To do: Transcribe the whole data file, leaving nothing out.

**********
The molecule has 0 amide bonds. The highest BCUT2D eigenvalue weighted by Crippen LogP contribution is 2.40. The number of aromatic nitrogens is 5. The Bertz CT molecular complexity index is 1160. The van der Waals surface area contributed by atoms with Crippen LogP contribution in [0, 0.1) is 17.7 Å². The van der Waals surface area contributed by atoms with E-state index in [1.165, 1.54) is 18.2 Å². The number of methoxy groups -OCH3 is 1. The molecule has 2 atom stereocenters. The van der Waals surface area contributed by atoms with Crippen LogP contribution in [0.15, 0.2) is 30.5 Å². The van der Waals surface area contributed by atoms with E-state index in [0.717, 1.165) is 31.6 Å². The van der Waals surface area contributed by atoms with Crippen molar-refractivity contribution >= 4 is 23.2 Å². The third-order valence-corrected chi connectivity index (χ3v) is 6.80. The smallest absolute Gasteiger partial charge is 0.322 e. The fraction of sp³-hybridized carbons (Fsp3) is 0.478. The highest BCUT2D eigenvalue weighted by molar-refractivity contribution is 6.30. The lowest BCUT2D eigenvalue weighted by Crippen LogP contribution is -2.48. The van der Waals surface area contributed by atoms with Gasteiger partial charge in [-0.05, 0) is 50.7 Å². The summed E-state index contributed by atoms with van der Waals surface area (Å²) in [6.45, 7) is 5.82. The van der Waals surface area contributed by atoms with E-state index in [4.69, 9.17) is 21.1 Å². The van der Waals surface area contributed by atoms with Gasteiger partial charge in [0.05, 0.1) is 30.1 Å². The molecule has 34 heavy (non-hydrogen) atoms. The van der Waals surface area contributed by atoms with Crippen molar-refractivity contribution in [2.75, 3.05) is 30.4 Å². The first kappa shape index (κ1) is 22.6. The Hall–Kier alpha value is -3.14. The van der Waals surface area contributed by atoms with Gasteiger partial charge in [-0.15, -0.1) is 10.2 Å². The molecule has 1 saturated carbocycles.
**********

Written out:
The molecule has 0 amide bonds. The highest BCUT2D eigenvalue weighted by Crippen LogP contribution is 2.40. The number of aromatic nitrogens is 5. The Bertz CT molecular complexity index is 1160. The van der Waals surface area contributed by atoms with Crippen LogP contribution in [0, 0.1) is 17.7 Å². The van der Waals surface area contributed by atoms with E-state index in [1.165, 1.54) is 18.2 Å². The number of methoxy groups -OCH3 is 1. The molecule has 2 atom stereocenters. The van der Waals surface area contributed by atoms with Crippen LogP contribution in [0.15, 0.2) is 30.5 Å². The van der Waals surface area contributed by atoms with E-state index in [0.717, 1.165) is 31.6 Å². The van der Waals surface area contributed by atoms with Crippen molar-refractivity contribution >= 4 is 23.2 Å². The third-order valence-corrected chi connectivity index (χ3v) is 6.80. The smallest absolute Gasteiger partial charge is 0.322 e. The fraction of sp³-hybridized carbons (Fsp3) is 0.478. The highest BCUT2D eigenvalue weighted by molar-refractivity contribution is 6.30. The lowest BCUT2D eigenvalue weighted by Crippen LogP contribution is -2.48. The van der Waals surface area contributed by atoms with Gasteiger partial charge in [-0.05, 0) is 50.7 Å². The summed E-state index contributed by atoms with van der Waals surface area (Å²) in [6.45, 7) is 5.82. The van der Waals surface area contributed by atoms with E-state index in [4.69, 9.17) is 21.1 Å². The van der Waals surface area contributed by atoms with Gasteiger partial charge in [0.05, 0.1) is 30.1 Å². The molecule has 34 heavy (non-hydrogen) atoms. The van der Waals surface area contributed by atoms with Crippen molar-refractivity contribution in [2.75, 3.05) is 30.4 Å². The first kappa shape index (κ1) is 22.6. The Hall–Kier alpha value is -3.14. The van der Waals surface area contributed by atoms with Gasteiger partial charge in [-0.15, -0.1) is 10.2 Å². The molecule has 1 saturated carbocycles.